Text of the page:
Why the NYS DMV was wrong but not crazy

Oct 07 2011 Published by under Uncategorized

Along with many optometrists in New York state, I too was outraged last week when out of the blue and without warning the DMV announced that they would no longer make it mandatory for drivers to have their vision tested every 8 years to ensure they meet the proper visual requirements needed for safe driving. Patients come in to me on a regular basis clutching those little white and blue forms that I have to fill out and sign. On the form I have to fill in the patient's best distance visual acuity in each eye and whether or not they needed corrective lenses (glasses or contacts) to achieve a visual acuity of at least 20/40.

I can tell you, in my clinical experience, this quick check of the eyes really works. Some people come in not even realizing how poor their vision was with their current prescription, some need glasses for the first time and sometimes eye conditions and illnesses are found during my health portion of the exam with them that could have threatened their vision and quality of life had they continued to go on undetected. All because of that little form bringing them in. When I see a patient like that, who was blurry and didn't even realize it, I always drive away from my office that night shaking my head. Scared to think of how many other people out there are blurry as well and how many years it will take them to realize it. Needless to say, I drive a little slower and more cautious on nights like those.

I think the idea of patients 'self-certifying' that their vision is acceptable is preposterous for the reason I have previously stated. Sometimes changes in the eye and vision happen so slowly over time, people do not even detect how poor their vision had gotten.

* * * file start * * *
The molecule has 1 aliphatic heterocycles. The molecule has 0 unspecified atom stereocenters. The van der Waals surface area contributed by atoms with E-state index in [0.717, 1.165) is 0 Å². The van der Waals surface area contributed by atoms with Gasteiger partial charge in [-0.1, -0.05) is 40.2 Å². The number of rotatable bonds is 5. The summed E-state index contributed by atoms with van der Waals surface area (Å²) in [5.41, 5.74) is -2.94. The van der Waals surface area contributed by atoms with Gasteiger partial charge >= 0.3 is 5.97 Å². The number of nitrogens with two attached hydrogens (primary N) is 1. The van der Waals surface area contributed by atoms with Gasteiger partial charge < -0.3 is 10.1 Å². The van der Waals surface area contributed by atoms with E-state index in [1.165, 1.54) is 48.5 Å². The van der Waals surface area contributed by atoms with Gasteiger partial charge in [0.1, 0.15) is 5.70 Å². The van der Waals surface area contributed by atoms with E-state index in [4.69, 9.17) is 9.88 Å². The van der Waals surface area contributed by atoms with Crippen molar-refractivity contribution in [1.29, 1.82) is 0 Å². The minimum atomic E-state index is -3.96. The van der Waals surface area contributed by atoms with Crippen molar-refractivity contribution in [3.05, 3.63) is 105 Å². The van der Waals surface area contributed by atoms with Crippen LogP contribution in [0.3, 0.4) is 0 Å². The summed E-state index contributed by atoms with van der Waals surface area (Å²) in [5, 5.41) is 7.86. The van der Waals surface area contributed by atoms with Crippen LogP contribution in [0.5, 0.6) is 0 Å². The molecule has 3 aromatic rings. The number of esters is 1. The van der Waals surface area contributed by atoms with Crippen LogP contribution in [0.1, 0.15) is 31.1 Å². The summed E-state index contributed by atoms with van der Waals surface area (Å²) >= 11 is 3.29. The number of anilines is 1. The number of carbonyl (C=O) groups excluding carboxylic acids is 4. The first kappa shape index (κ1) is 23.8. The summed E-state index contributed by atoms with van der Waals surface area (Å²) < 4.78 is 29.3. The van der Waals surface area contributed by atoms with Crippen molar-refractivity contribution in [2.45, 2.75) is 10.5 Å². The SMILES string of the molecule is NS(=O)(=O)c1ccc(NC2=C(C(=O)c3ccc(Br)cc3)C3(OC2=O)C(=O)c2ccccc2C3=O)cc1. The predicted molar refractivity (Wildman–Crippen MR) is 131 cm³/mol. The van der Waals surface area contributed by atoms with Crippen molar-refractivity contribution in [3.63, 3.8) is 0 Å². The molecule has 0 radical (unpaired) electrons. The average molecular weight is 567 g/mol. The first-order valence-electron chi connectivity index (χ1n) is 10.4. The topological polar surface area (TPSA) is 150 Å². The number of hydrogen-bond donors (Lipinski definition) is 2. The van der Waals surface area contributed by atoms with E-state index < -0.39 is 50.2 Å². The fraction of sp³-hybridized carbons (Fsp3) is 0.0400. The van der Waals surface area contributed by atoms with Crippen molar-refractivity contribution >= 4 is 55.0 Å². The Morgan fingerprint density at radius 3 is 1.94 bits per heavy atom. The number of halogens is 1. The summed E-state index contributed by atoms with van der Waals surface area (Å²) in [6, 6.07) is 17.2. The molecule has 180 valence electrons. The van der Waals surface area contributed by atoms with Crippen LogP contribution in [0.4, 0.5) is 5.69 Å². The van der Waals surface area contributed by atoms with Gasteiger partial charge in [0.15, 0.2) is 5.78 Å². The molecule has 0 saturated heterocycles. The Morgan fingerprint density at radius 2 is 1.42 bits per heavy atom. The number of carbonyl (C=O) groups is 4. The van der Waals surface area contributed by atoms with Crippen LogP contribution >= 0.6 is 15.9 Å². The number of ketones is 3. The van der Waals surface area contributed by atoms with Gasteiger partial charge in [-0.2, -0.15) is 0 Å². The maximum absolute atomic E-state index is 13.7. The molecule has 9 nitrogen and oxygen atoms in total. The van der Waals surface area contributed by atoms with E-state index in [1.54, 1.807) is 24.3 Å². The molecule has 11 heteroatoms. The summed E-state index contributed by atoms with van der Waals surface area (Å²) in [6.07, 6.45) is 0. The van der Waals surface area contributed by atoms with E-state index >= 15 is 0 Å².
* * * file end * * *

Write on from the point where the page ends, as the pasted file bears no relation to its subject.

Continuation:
Now, when I got the idea to write a blog post about this, I tried to think like a science writer and not an optometrist. I had to put on my 'scientist cap' and think like a scientist. I immediately went to my good friend PubMed to do a search and find recent studies to back my case of keeping the vision requirement. Many studies I found gave vague results and conclusions, some just saying that there is only a weak correlation shown between visual acuity, visual field, and a lower incidence of motor vehicle accidents with the current methods of testing. It seems most experimenters agreed that while somehow vision should be assessed, the current method of testing may not be the best, there might be a better way out there (in addition to visual acuity) that would better predict the likelihood of a person to have a motor vehicle crash.

Ideas are forming about implementing methods of testing vision that may identify high-risk drivers with an even finer-tooth comb such as Useful Field of View (UFOV) and contrast sensitivity. However, with the DMV pulling the plug on visual testing altogether incorporating new testing is not even on their radar. That wouldn't be 'cost-effective.'

But can we afford not to? With an aging baby boomer population and modern day dangers like the person in the next lane texting, we are facing things out on the roadways we never have before. We must take the time to ensure our safety and the safety of others. If anything, MORE  needs to be done now, not less!

The DMV was wrong to abolish vision testing with only 2 days warning and without any input from health care professionals or organizations. They are not crazy in thinking that things may need to change with the current testing and method of assessment, but deleting the entire vision requirement is not a solution, it's a problem. I am glad to see that according to a statement on the New York State Optometric Association's website, they have now reinstated the vision testing requirement and have formed an "advisory group of health, safety and transportation experts 'to determine the best and most effective way to ensure that New York's drivers possess the visual acuity necessary for safe driving.'"

Small victories are still victories, now drive safe out there!


Owsley, Cynthia PhD, MSPH The Vision and Driving Challenge. Journal of Neuro-Ophthalmology:
June 2010 - Volume 30 - Issue 2 - pp 115-116
doi: 10.1097/WNO.0b013e3181e2d045

2 responses so far

  • Vicki says:

    From another angle: this may be the only vision testing most adults get. So the point isn't just to get people off the road, but to enable them to drive safely, which might mean eyeglasses or even cataract surgery. And that information about their vision, and ideally treatment [insert standard rant about what passes for a healthcare system around here], will be useful in other areas of their lives as well.

  • cherylmurphy says:

    Vicki, I couldn't agree more and eluded to that earlier in the article 🙂 excellent point!